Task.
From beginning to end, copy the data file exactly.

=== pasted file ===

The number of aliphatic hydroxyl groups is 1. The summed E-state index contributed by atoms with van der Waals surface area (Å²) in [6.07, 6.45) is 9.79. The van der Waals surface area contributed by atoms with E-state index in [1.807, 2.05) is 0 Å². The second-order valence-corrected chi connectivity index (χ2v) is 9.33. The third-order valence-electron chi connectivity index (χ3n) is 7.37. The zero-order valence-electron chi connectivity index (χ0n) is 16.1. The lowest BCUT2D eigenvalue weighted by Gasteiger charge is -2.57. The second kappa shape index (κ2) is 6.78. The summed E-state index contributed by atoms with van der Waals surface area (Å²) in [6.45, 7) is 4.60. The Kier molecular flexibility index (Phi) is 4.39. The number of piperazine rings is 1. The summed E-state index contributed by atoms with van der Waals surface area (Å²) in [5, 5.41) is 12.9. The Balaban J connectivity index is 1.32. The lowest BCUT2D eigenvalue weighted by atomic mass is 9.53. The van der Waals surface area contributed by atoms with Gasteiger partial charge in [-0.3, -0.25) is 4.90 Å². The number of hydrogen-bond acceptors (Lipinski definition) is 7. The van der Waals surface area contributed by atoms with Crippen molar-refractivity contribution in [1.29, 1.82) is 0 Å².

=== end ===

The number of aliphatic hydroxyl groups is 1. The summed E-state index contributed by atoms with van der Waals surface area (Å²) in [6.07, 6.45) is 9.79. The van der Waals surface area contributed by atoms with E-state index in [1.807, 2.05) is 0 Å². The second-order valence-corrected chi connectivity index (χ2v) is 9.33. The third-order valence-electron chi connectivity index (χ3n) is 7.37. The zero-order valence-electron chi connectivity index (χ0n) is 16.1. The lowest BCUT2D eigenvalue weighted by Gasteiger charge is -2.57. The second kappa shape index (κ2) is 6.78. The summed E-state index contributed by atoms with van der Waals surface area (Å²) in [6.45, 7) is 4.60. The Kier molecular flexibility index (Phi) is 4.39. The number of piperazine rings is 1. The summed E-state index contributed by atoms with van der Waals surface area (Å²) in [5, 5.41) is 12.9. The Balaban J connectivity index is 1.32. The lowest BCUT2D eigenvalue weighted by atomic mass is 9.53. The van der Waals surface area contributed by atoms with Gasteiger partial charge in [-0.3, -0.25) is 4.90 Å². The number of hydrogen-bond acceptors (Lipinski definition) is 7. The van der Waals surface area contributed by atoms with Crippen molar-refractivity contribution in [1.29, 1.82) is 0 Å².